Staff and money troubles add to Island Line misery

Last week, the IW Observer revealed South Western Railway’s (SWR) unconventional procurement process to find replacement wheels for Island Line trains. Needed because of excessive and uneven wheel wear, in January, SWR told the Department for Transport (DfT) wheels had been sourced from a “scrap metal merchant.”

We also shared that Ryde Pier will be closed for further work by Network Rail this autumn, aiming for completion by Easter 2025.
This week’s focus is the service’s declining performance. Once widely regarded as a bastion of punctuality, Island Line’s recent figures tell a very different story.

In January, almost 1 in ten (8.9%) Island Line services were cancelled — significantly higher than SWR’s network average of 3.3 per cent. That doesn’t take into account February’s downgrade from half-hourly to hourly trains outside peak holiday times. Without a permanent change to the timetable, a PR nightmare for the government and SWR, those figures are going to get a great deal worse.
Yet, the service’s woes aren’t solely due to the 40-year-old, revamped 484 rolling stock. A Freedom of Information request unveiled that, in January, when only one out of the original five trains was operational, there were also concerns about increased long-term staff sickness. The primary reasons for cancellations are said to be “train crew availability and on-going fleet issues”. Since June of last year, there were several references to high rates of staff sickness along with “a reluctance to work overtime” by RMT and ASLEF union members.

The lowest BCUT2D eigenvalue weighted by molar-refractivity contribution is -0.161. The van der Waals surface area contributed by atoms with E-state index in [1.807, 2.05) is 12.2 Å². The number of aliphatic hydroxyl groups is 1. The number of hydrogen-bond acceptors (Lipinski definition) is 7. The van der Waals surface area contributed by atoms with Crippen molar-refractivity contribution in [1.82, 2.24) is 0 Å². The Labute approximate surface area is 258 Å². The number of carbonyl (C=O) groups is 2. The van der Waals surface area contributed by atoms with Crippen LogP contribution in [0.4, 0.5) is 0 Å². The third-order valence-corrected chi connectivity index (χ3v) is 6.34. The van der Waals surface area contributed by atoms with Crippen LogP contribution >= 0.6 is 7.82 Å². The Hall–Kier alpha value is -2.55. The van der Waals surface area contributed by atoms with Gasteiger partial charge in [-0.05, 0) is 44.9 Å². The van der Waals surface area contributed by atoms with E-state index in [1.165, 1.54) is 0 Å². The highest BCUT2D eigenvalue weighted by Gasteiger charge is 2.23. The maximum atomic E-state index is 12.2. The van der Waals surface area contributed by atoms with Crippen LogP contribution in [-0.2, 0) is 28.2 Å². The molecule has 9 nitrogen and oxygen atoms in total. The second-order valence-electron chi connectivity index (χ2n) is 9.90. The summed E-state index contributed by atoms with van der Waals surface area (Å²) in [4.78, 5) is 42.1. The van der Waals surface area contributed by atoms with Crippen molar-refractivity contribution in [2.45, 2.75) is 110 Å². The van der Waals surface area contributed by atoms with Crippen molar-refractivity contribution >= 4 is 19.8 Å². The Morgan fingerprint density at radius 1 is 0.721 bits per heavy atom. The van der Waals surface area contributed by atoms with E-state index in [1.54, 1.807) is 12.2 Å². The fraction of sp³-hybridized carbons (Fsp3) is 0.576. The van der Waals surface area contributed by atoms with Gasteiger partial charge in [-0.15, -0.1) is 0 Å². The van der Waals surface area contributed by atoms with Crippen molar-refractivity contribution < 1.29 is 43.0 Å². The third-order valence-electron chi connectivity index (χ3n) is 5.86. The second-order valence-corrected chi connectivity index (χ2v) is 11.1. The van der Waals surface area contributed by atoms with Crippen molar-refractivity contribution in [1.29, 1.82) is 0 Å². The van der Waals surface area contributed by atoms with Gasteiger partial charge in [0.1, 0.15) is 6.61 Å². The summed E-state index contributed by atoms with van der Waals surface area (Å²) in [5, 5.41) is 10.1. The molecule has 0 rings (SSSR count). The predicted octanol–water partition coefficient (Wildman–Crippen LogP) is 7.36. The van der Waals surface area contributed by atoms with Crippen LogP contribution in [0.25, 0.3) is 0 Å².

The Department for Transport’s £26 million investment in Island Line was based on projections that government subsidy would decrease. Before the network closed, throughout most of 2021 to be ‘upgraded’, in 2018/19 Island Line received a £5 million subsidy (the most recent figure available). Passenger numbers have subsequently dropped by over half a million. Passenger numbers are not released by SWR, but are estimated by the Office of the Rail Regulator based on ticket sales. Prior to the new trains coming on track, many passengers travelled without a ticket, so that is likely to be a serious underestimate.

Jim Richards, a high-ranking Department for Transport official, said in December: “Minimising the expenditure must be the focus and given the economics of this railway and the significant expense already incurred, I’d not want to us to be spending any more than is absolutely essential.” He made clear that any further expenditure would require approval.

Showing himself to be a master of understatement, he commented: “It is disappointing that, again, we are discussing a delay to the completion of this project.”

It’s all a far cry from the rose-tinted vision in 2020, when SWR’s programme manager, Andrew Mundy, confidently told the IW Bus & Rail Users Group that there would be a regular 30-minute service, with the option of increasing it to a 20-minute service.

An SWR spokesman said: “We’re sorry for the disruption our Island Line customers have experienced. It was a difficult decision to reduce the Island Line timetable, but one we had to make because our trains need more maintenance.

“By reducing the timetable now, our fleet of trains will be ready for the two trains an hour timetable during the busy holiday periods, which we know are so important to the Island.”

It is probably not worth asking for more information using the Freedom of Information Act. What the government is saying, behind closed doors, is probably unprintable!